SpaceX conducted static fire tests on both the Starship 24 (SN24) and the Super Heavy Booster 7 prototypes at Starbase last week. Starship 24 is currently the intended version to go for the 1st orbital flight test since SpaceX retired SN20 back in March.
On the other hand in Florida, SpaceX is about to complete the erection of the Starship launch integration tower (Mechazilla) at the Cape Canaveral Space Force Station Launch Complex 39A.
SpaceX has been using LC-39A for Falcon 9 flights for a long time now and the same launch area will be used for Starship spaceflights in the future.
SpaceX rolled the topmost final segment of the Starship launch integration tower to LC-39A yesterday. The next steps to complete the tower will be the installation of the quick-disconnect arm and the Chopsticks.
The completion of the Starship launch integration tower in Florida might take a few weeks to a few months depending on the pace of work SpaceX is able to continue at this location. With the experience of erecting and integrating Mechazilla towers at Starbase previously, SpaceX should be able to smoothly carry out the same operations here in Florida.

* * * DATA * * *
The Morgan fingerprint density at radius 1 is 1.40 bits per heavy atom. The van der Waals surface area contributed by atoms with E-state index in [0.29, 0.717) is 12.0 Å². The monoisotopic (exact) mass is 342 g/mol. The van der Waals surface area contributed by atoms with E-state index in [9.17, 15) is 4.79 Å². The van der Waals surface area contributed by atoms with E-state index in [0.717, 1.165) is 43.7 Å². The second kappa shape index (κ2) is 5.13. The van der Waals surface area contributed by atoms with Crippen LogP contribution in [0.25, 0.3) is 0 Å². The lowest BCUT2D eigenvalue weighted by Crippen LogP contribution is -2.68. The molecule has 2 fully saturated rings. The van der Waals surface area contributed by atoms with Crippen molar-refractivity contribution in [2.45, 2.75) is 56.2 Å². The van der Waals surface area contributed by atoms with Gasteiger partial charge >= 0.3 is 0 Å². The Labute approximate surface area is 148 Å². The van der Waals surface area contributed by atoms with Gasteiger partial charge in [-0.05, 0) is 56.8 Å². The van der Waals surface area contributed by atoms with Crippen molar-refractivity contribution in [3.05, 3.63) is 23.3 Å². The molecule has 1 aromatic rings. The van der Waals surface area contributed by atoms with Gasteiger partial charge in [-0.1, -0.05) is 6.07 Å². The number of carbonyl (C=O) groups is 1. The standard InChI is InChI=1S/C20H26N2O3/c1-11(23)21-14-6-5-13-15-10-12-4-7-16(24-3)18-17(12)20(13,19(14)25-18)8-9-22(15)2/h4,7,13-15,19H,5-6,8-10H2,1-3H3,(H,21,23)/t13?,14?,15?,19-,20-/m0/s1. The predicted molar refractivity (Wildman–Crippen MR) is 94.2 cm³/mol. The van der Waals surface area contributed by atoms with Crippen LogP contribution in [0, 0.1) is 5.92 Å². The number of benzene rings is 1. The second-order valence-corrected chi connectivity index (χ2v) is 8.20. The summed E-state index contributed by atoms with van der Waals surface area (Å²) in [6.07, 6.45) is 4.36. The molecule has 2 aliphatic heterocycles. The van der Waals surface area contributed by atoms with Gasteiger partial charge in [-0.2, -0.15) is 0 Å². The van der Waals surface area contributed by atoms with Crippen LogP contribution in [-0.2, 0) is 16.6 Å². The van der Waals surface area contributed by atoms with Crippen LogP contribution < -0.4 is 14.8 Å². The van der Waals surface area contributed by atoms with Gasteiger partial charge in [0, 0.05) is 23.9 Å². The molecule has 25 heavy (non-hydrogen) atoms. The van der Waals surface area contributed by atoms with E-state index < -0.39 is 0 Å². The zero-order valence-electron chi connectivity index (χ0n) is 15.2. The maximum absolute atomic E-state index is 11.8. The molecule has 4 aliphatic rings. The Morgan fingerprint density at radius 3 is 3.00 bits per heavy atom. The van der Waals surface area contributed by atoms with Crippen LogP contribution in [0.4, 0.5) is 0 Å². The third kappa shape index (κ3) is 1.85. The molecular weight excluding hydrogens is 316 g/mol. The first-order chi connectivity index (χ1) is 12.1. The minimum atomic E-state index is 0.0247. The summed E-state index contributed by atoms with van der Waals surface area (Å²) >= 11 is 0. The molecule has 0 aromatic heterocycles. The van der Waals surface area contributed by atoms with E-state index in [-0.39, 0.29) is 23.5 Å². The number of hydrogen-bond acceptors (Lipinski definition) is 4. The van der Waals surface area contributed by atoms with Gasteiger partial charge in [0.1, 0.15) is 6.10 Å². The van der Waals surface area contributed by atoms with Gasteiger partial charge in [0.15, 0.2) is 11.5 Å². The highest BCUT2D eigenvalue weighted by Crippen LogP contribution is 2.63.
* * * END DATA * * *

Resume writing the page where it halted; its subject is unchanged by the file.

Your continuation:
Back at Starbase, SpaceX performed a static fire test on Starship 24 last week on Sep 08 with all of its 6 engines installed. According to SpaceX, the test was completed successfully.
But this time, the grass around the launch pad area caught fire due to the Starship 24 static fire test. Local observers believe that plastic and other material parts ejecting from the launch pad during the static fire test are the sources of the burning grass in the surrounding area. Let’s watch what happened in the following video:
Before the Starship 24 static fire test, SpaceX conducted a spin prime test on the Super Heavy Booster 7 (B7). Spin prime or spin-up tests are conducted on rocket engines by fueling them with cold propellant (LOX in the case of Starship). The cold fuel is pumped inside the engines and the turbine spins at normal operating speeds without igniting the engines.
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